For complicated cases, the doctors assumed responsibility to arrange for treatment while volunteers chipped in with man power. In 2013, the Puttaparthi Mobile Hospital won the CNBC- INDIA Award for innovation in transforming lives, in the field of healthcare.
By 2017, the Puttaparthi Sri Sathya Sai Mobile Hospital had treated 873,367 patients, performed 56,786 diagnostic procedures, 209,263 biochemical tests, 21,355 X-rays, 25,823 ultrasounds and 9,608 ECGs—all totally free of charge.
The Sathya Sai Global Health Mission duplicated similar mobile clinics in Sri Lanka, Indonesia, Africa and South America. The successful model was also copied by devotees across India, from Kerala to Delhi.
After Sri Sathya Sai Baba’s time, his students have scaled up services to the next generation healthcare on wheels program. A bus has been designed with features to help in total rural development—‘SAI WHEELS’. It stands for Societal Advancement and Improvement by Water, Healthcare, Educare, Energy, Love and Service.
Powered by solar energy with a battery backup option, and equipped with the latest medical devices and applications, a functional classroom, mobile library, hands-on science lab, computer stations, and a high definition TV monitor that provides access to online educational media, an RO water unit, etc, the SAI WHEELS’ maiden project operates in villages clustered around Muddenahalli in Karnataka.
Protégé of late president Abdul Kalam and Silicon Valley entrepreneur, Arvind Thiagarajan, has created a ‘Sai Kalam smart steth’ as part of this technology-for-service initiative.
This stethoscope, with built in echocardiographic facility, enables trained grassroots health workers to detect murmurs indicative of congenital heart disease, the commonest birth anomaly in India, and the data is forwarded to cardiologists in base hospitals.
The SAI WHEELS bus delivers a dual ‘mobile’ advantage—that of a mobile hospital that reaches the needy along with mobile phone augmented ‘smart-steth’ technology. Over a dozen dedicated organisations today deliver healthcare on wheels to rural India.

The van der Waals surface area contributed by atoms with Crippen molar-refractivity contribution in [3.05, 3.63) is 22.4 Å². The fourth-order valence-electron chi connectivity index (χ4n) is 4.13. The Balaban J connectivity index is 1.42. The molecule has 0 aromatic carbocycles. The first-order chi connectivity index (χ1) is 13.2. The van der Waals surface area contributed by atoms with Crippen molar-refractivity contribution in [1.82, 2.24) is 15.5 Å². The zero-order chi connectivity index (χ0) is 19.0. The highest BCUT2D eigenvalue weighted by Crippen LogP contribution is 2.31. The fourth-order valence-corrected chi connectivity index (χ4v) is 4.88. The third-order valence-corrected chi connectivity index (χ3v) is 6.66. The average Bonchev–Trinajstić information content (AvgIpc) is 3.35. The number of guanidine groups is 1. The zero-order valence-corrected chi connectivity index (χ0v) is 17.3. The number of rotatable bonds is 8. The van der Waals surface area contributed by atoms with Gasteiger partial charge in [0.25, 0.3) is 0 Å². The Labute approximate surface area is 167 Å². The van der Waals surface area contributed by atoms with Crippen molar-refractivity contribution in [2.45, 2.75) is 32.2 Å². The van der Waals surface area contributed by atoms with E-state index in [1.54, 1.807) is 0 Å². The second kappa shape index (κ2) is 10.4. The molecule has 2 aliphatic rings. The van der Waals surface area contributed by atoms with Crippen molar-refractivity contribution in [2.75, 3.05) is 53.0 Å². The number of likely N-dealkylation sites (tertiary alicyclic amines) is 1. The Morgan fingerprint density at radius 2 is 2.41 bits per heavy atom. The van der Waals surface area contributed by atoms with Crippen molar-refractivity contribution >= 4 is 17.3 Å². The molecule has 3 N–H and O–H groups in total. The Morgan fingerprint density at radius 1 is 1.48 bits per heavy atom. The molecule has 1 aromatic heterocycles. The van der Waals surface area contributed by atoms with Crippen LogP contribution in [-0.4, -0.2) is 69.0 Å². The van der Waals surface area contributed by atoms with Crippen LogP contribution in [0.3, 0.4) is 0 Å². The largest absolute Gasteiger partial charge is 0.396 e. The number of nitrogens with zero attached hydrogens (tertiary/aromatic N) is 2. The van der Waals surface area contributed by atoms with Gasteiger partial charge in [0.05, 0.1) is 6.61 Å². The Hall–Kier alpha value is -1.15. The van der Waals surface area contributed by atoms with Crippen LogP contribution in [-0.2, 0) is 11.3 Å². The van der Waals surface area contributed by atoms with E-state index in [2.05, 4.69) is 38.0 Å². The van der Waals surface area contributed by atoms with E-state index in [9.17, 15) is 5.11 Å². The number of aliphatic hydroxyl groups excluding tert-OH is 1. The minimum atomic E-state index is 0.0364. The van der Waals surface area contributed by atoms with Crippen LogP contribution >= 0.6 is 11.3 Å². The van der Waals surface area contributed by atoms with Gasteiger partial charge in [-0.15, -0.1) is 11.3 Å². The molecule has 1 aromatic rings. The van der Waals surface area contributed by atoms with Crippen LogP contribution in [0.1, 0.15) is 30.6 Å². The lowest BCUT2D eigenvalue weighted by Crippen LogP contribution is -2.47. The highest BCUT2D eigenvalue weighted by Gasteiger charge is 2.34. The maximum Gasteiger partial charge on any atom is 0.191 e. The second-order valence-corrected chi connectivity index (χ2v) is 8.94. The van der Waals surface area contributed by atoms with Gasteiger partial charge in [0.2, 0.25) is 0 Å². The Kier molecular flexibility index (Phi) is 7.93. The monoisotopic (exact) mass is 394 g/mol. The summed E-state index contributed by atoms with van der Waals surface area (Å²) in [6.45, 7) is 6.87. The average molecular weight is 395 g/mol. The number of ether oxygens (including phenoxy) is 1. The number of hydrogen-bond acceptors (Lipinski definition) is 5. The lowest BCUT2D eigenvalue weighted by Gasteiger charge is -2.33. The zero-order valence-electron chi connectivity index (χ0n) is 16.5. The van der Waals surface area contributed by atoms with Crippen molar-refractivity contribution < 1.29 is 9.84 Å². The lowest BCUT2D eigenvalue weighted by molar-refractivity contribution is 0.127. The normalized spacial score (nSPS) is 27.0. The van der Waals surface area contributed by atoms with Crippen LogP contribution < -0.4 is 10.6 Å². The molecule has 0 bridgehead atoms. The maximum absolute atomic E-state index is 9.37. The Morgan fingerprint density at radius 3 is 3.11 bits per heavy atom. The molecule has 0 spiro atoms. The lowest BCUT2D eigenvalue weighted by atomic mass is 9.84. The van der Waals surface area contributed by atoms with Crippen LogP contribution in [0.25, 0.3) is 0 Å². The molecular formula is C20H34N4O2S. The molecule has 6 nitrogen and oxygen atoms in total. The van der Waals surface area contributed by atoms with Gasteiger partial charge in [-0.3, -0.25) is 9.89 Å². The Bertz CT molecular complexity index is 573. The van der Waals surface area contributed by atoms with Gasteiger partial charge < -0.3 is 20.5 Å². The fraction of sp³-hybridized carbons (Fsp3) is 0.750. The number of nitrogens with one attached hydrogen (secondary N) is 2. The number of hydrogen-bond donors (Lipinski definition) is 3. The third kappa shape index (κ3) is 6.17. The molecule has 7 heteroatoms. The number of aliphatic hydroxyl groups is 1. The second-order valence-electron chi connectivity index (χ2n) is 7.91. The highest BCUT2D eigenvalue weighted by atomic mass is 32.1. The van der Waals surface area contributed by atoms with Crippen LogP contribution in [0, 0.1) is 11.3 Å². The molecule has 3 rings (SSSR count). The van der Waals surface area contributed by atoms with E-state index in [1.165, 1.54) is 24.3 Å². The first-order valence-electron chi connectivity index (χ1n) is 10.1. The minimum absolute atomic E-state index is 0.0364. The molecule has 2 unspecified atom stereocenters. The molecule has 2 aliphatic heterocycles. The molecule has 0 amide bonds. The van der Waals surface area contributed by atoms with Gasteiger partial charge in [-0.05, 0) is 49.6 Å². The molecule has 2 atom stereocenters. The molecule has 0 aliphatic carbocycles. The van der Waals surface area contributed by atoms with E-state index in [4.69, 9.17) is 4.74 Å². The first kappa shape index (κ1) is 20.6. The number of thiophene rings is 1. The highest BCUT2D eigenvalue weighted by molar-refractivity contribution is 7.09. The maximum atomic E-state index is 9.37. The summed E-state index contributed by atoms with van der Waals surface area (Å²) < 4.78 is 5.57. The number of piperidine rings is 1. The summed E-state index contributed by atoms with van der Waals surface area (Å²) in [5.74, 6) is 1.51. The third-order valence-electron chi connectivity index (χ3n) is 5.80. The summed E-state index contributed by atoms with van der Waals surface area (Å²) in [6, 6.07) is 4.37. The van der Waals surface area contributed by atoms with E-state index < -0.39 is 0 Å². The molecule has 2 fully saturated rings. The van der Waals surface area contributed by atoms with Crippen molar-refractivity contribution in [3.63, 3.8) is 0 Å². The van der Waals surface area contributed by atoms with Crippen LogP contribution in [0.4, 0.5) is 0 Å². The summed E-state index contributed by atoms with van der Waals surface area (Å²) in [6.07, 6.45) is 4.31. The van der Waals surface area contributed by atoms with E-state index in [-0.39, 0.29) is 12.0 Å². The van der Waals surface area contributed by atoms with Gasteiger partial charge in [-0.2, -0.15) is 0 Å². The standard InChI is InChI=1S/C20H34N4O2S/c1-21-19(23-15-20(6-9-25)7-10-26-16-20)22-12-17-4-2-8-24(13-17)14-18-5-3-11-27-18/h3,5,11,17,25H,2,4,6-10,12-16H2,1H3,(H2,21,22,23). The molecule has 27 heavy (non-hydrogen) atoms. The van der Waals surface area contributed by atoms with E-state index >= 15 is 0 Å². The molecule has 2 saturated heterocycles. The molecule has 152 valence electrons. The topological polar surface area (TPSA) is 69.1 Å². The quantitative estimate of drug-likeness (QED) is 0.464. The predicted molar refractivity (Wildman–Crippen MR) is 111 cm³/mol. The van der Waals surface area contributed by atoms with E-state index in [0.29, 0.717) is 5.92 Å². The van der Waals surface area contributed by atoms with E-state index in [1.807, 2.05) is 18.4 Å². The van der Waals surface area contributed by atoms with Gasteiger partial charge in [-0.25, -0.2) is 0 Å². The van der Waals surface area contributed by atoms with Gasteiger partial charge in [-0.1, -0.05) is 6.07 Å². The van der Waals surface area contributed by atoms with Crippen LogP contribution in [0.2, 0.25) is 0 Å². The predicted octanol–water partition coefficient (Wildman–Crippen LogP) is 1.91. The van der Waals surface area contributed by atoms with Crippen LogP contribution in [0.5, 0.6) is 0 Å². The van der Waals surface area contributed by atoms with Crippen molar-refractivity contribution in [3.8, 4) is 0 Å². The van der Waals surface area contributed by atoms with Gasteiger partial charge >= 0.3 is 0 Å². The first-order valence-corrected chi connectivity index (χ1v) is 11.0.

Inspired by SAI WHEELS and following the Puttaparthi model, the youth of West Bengal banded together as Aarogya Vahini, and launched a full time, five days a week, healthcare on wheels service with the aim of reducing the non communicable disease (NCD) burden in the underserved areas within a radius of 60-70 kilometers around Kolkata, in 2017. A Tata trailer chassis with a complete medical unit aboard was used.
Besides consultation cubicles, equipment for measuring and monitoring chronic conditions such as diabetes and hypertension, laboratory services with biochemistry, clinical and histopathology equipment, ophthalmological equipment to check refraction and retinal disease, stations for women wellness checkup and oncology counseling, dental care and health education are available on board.
Community Health Workers connect Aarogya Vahini to the community at each nodal point. A project director, MBBS doctors, specialist doctors, epidemiologist, nurse-midwives, lab technician, phlebotomist, pharmacist, medical records officer, driver, cleaner and a trained house keeper complete the team. Patients with NCDs receive holistic treatment as well as medicines for a month. Volunteers from the public join as ‘Aarogya Bandhus’ to provide escort services to sick patients.